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Health Care Reform Small Business Tax Credit: How to Qualify

Editor’s Note: The Small Business Tax Credit applies to eligible small businesses that provide health insurance for their employees as of the 2010 filing year and beyond.  Below is a bullet point list giving the highlights related to the Small Business Tax Credit.  For further information, please do not hesitate to call me at 774-264-8576, Lisa Aldrich, CPA

  1. This new tax credit excludes “family employees,” according to the IRS. For the purpose of this tax credit, a family member is defined as a child; a descendant of a child; a sibling; a step-sibling; a parent; an ancestor of a parent; a step-parent; a niece or nephew; an aunt or uncle; or a son-in-law, daughter-in-law, father-in-law, mother-in-law, brother-in-law, or sister-in-law.
  2. The IRS Massachusetts Benchmark annual premiums:
    • Single (or employee-only) Benchmark premium: $5,700
    • Family Benchmark premium: $14,138
  3. Small businesses with 10 employees or less may qualify for the full 35% premium tax credit. (Owner and “family employees” excluded).
    • Employers must cover 50% of their state’s Benchmark for single or family premiums or 50% of the actual cost of their employees’ health insurance premiums.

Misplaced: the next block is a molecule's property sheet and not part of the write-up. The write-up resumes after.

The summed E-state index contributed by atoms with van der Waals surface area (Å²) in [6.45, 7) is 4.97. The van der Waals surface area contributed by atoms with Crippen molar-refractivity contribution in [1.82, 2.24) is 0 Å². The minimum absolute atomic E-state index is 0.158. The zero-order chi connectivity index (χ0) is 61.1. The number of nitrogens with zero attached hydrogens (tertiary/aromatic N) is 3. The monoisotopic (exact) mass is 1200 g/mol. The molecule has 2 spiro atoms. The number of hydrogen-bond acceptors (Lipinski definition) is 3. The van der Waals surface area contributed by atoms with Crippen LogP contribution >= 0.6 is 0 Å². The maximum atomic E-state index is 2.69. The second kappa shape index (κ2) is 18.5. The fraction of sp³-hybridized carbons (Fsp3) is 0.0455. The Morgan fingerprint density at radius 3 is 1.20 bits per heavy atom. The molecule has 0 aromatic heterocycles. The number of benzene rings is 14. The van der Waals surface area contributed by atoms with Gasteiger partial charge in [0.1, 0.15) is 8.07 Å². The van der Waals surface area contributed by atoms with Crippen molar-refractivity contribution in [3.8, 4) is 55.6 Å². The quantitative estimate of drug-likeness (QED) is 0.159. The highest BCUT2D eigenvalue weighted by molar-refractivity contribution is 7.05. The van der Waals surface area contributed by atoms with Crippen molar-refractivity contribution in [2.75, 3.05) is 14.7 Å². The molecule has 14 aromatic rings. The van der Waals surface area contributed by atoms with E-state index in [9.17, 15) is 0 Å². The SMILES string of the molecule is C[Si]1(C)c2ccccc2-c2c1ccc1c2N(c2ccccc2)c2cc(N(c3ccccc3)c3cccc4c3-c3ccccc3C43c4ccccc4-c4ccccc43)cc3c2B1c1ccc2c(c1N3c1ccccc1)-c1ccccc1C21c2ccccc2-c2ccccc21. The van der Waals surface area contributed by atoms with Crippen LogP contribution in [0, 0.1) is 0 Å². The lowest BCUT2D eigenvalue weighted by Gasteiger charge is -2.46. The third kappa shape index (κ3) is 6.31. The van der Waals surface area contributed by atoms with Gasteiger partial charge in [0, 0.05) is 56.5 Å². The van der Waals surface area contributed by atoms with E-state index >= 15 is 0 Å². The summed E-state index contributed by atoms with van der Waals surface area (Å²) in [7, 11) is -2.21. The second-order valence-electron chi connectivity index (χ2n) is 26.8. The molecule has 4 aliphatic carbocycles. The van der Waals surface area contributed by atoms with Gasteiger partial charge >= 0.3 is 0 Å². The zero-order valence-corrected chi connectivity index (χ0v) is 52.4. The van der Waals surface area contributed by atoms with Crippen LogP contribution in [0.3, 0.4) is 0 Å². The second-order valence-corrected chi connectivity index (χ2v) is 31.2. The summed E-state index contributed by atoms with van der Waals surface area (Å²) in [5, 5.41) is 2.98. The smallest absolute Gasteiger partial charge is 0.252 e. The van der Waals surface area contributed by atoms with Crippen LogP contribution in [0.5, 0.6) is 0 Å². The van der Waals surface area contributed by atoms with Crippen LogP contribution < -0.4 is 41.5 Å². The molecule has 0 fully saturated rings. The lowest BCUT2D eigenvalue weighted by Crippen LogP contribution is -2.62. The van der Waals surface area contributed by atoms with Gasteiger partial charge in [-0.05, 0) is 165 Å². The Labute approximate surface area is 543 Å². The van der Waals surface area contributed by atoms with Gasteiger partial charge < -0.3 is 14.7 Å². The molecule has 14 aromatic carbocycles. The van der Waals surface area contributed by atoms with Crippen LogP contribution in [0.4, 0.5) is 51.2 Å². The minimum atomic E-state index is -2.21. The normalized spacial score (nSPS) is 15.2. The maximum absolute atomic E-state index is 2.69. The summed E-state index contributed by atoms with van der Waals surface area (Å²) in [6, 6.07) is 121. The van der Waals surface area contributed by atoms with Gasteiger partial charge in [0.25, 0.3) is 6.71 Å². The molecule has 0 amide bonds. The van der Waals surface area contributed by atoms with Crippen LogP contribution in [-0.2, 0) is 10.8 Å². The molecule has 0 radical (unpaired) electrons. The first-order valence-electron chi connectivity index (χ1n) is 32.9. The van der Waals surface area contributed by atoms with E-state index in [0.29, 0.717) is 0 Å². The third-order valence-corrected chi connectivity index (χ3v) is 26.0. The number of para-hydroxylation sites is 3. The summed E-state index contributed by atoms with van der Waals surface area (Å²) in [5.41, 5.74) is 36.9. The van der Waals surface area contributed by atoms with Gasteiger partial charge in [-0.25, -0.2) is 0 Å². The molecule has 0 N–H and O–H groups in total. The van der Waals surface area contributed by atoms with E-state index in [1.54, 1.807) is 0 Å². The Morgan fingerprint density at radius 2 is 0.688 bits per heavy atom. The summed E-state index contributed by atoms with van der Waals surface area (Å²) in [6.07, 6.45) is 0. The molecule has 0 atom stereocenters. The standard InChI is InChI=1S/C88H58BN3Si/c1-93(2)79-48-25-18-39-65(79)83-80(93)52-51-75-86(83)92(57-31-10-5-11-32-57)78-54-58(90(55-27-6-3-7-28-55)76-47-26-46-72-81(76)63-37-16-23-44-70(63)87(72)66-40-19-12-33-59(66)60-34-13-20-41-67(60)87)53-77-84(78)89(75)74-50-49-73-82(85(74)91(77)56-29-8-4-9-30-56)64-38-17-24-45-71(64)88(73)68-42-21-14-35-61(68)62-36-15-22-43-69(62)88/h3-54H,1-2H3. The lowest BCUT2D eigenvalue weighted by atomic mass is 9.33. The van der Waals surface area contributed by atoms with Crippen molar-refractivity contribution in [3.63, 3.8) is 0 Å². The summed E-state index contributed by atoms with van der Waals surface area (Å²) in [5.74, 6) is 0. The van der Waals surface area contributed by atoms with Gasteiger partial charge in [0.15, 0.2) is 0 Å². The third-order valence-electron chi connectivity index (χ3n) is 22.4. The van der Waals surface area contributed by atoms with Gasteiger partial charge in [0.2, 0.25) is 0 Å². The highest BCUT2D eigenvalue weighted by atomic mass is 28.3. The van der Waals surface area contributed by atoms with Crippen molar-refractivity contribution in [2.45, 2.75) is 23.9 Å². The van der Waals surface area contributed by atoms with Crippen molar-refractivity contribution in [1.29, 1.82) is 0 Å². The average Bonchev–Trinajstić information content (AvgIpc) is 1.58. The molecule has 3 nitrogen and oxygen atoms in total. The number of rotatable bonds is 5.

• The small business’ employees’ average annual wages cannot exceed $25,000.
  4. Small businesses with 11 to 25 employees may qualify for a reduced credit.
    • Employers must cover 50% of their state’s Benchmark for single or family premiums or 50% of the actual cost of their employees’ health insurance premiums.
    • The small business’ employees’ average annual wages must be less than $50,000.
  5. The IRS uses the number of full-time equivalents (FTEs) at the business to calculate the tax credit. (A company with a mix of 30 full-time and part-time employees may be eligible for the tax credit).
    • 1 FTE = 40 hours per week x 52 weeks per year = 2080 hours per year.
    • 2 part-time employees (2 x 20 hours per week) = 1 FTE = 40 hours per week x 52 weeks = 2080 hours per year.
  6. The IRS-defined Benchmark premiums vary by state and can affect the way the tax credit is calculated if the premiums of the business’ employees are above the state’s Benchmarks. These are the Benchmark premiums for Massachusetts:
    • IRS-defined annual MA single (or employee-only) Benchmark premium: $5,700
    • IRS-defined annual MA family Benchmark premium: $14,138
  7. The maximum health care contribution an employer may use to calculate the tax credit cannot exceed the state’s Benchmark premiums for the small group market. (Ex: A Massachusetts employer annually covers 100% of the $6,000 employee-only premium and 100% of the $15,000 family coverage premium. In this case, the employer cannot include in the tax credit calculation a dollar amount above the Massachusetts Benchmark premiums of $5,700 for single employees and $14,138 for families.)

First Published in The SBSB Bulletin, July 2010, Vol.32, No.3

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